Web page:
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ERIC Number: ED222250
Record Type: RIE
Publication Date: 1982-Aug
Pages: 16
Abstractor: N/A
Reference Count: 0
Recent Advances in the Treatment of Anxiety in Children.
Karoly, Paul
Traditional perspectives on children's fears and anxiety neither provide satisfying answers to fundamental and important questions nor provide paths to effective clinical intervention. Recently, investigators assessing and treating phobic children by means of active, multi-layered, coping-oriented, temporally extended, and child-centered methods have tended to achieve better results than those who aim at quickly eliminating fear with minimal parent or caretaker collaborative involvement. Although little research has been conducted on very young children who are extremely fearful, the body of literature dealing with observational learning as a treatment for anxious and avoidant patterns is impressive. It appears that disinhibition, new learning, the establishment of positive outcome expectancies, response facilitation, and heightened responsivity to environmental stimuli can result from children's simply observing other children acting successfully in phobic situations. Investigators have also begun to explore anxiety-related thoughts and images, as well as self-regulatory processes in the acquisition, maintenance, and modification of children's fears. Studies that use cognitive-behavioral treatment packages involving both fearful children and their parents represent important steps toward the expansion of clinical fear paradigms. While these approaches are promising, critical issues remain to be addressed, including the improvement of research designs testing effects of clinical interventions and consideration of risks and limitations of self-instructional and related mediational interventions. (RH)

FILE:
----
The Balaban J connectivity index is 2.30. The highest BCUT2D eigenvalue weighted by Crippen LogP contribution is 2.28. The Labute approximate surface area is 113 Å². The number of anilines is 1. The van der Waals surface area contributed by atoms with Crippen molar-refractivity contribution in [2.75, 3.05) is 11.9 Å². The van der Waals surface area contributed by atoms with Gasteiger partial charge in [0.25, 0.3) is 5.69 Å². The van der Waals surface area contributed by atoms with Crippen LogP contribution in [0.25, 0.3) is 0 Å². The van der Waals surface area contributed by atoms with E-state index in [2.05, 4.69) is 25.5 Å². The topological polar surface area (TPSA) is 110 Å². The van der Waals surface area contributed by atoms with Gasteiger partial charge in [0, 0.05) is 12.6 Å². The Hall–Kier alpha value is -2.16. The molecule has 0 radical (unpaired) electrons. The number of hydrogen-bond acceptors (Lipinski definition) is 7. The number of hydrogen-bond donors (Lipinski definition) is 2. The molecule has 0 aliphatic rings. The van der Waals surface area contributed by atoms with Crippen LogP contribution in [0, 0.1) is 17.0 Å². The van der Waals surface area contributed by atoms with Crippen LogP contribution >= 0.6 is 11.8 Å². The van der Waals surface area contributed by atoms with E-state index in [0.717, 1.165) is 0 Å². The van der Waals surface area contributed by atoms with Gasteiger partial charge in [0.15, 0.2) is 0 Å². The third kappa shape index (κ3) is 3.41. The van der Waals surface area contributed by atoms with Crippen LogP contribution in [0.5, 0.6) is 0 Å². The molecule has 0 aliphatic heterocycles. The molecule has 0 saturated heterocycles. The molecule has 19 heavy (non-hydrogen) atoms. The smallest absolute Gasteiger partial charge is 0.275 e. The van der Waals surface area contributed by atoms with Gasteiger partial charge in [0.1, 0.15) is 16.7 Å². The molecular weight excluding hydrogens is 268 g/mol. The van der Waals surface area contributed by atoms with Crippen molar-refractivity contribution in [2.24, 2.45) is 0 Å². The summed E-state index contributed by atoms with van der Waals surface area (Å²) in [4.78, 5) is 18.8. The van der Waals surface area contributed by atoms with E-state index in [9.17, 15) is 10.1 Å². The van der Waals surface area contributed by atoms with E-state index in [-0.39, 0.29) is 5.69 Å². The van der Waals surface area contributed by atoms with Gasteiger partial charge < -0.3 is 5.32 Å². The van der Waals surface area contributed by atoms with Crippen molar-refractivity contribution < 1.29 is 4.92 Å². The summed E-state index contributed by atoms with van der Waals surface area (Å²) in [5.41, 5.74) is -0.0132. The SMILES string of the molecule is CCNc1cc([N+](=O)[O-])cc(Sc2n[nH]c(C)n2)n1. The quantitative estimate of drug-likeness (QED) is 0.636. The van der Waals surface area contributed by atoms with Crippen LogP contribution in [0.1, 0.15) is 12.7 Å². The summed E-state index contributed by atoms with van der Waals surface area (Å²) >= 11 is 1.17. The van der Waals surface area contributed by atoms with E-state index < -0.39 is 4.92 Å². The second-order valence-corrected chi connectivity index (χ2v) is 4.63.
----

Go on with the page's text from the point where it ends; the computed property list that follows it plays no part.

Publication Type: Information Analyses; Speeches/Meeting Papers
Education Level: N/A
Audience: N/A
Language: English
Sponsor: N/A
Authoring Institution: N/A
Identifiers: Cognitive Mediation; Critical Analysis
Note: Paper presented at the Annual Meeting of the American Psychological Association (90th, Washington, DC, August 23-27, 1982).